Smithfield in 1852
p.179 from Thomas Miller, Picturesque Sketches of London Past and Present, 1855

London slums in 1856

The living conditions were poverty level, at best, for the poor masses.
London Slums in 1854
p.124 from Thomas Miller, Picturesque Sketches of London Past and Present, 1855
On the other side of the coin...
"Devonshire House from the Illustrated London News, 1850." Wikipedia. (accessed April 2, 2014).
London's upper class during the middle of the 19th century reaped the rewards of industrial boom and cheap labor
Circumstantial Social and Environmental Impact
The Bessemer process was first patented and emerged into the world's view in 1855, from the midst of the social and economical turmoil that was mid-nineteenth century London. The process undoubtedly benefited from the readily available and cheap workforce, but the workforce would also benefit from the new possibilities that would be opened up by the Bessemer process. By 1863, London's first underground tram was completed, using steel which was manufactured using the Bessemer Process, in an attempt to combat some of the horrible conditions caused on the street by the overpopulation. In addition to the new found ease of transport, the construction of the London Underground employed lots of workers. In 1861, 23,000 people were directly employed by the railways. By 1891, the figure was almost 70,000. Including the families of those employed by the tram system, an estimated 250,000 Londoners were dependent on the construction and maintenance of the railways, which would not have been possible without the availability of steel that Bessemer's process provided.
Without a doubt, the Bessemer process brought about significant changes in the way that people went about their everyday lives. For starters, it signified the beginning of an era of mass production and spelled the beginning of the end for the artisan steelmaker. This has both benefits and detriments. On one hand, steel products became much cheaper to purchase, but on the other, the steel industry lost lifetimes worth of expertise and know-how due to the lack of need for skilled steel making laborers.
Impact on Steelmaking
"The Bessemer Process" Encyclopedia of Science.
"Crucible Steel". Crucible Industries.
In addition the the process's impact on the consumers, it also changed the nature of the industry as a whole. Individual, skilled, and higher-paid labor became unnecessary. Though the Bessemer Process brought steel to the average consumer on a much larger scale, the expertise of the veteran steelmaker was lost.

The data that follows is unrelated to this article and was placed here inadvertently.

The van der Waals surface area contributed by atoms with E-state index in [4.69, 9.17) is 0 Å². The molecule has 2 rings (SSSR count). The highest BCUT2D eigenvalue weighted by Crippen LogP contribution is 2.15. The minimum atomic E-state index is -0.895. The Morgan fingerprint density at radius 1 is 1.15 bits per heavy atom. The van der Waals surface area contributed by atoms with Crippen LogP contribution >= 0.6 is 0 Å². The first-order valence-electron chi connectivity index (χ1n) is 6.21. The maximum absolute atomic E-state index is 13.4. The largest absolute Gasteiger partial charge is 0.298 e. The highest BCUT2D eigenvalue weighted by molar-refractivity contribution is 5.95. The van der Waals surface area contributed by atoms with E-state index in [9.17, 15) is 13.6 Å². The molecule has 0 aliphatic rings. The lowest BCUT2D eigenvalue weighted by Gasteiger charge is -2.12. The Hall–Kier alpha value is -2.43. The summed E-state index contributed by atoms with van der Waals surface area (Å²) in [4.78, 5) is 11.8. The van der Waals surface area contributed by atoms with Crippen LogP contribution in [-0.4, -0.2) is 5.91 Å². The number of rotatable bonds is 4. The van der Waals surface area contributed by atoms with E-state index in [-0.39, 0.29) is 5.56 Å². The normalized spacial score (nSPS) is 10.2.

The impact that the steel industry, and therefore the Bessemer Process, has had on our everyday lives is tremendous. From revolution in industry, to automobiles, to architecture, and even to warfare, our world would simply not be the same without steel. Skyscrapers could not exist without steel framing, our tallest buildings would only be a few stories tall. Our cars and trucks would either be ridiculously expensive, or made from some form of iron. Even simple things that we take for granted, such as the zippers on our clothes, would have to be made with some other material. Steel is so widespread that its grasp on society is somewhat over-arching. As such, if we did not have to mass produce steel, we would have less pollution from steel mills and waste production material. Whether positive or negative, the Bessemer Process and steel itself have had significant impact on all of our lives.
Impact on Present Day
Unintended Consequences
As I have previously discussed, Bessemer did intend to improve manufacture of artillery barrels to sell to various militaries, however, I think it is fair to say that he did not intend his process to make possible the amount of death and destruction that was caused by its use. So, as absurd as this may seem, one of the consequences that Bessemer did not intend while developing his process was the worsening of the death toll in the World Wars. Sure, both wars probably would have happened either way, but the use of machine guns, artillery, tanks, aircraft, and other devastating weapons would have been hindered without the mass production capability that the Bessemer Process provided.
"M1918 Browning Automatic Rifle". Wikipedia.
Steel & Weaponry
Bessemer did not intend for his process to kick start firearms innovation and manufacturing in the late nineteenth and early eighteenth century, but it sure did. John Moses Browning was among the most successful firearms inventors of the twentieth century, and all of his work could not have been done without the use of mass production that the Bessemer Process provided.
In summation, the Bessemer process initially evolved alongside the city of London for the majority of the nineteenth century, and eventually became even more impactful though providing availability to steel manufacturing in warfare and peacetime alike. This change drastically shifted steel's role within our worldview, from a luxury reserved for small and expensive instruments that were not commonly available to the common man, to a must-have material that is used in almost every form of industry. The impact that steel has had on not only each and every one of our lives, but on the course of human history as a whole, in the form of weaponry, architecture, urban development, as well as innumerable other developments, has been monumental.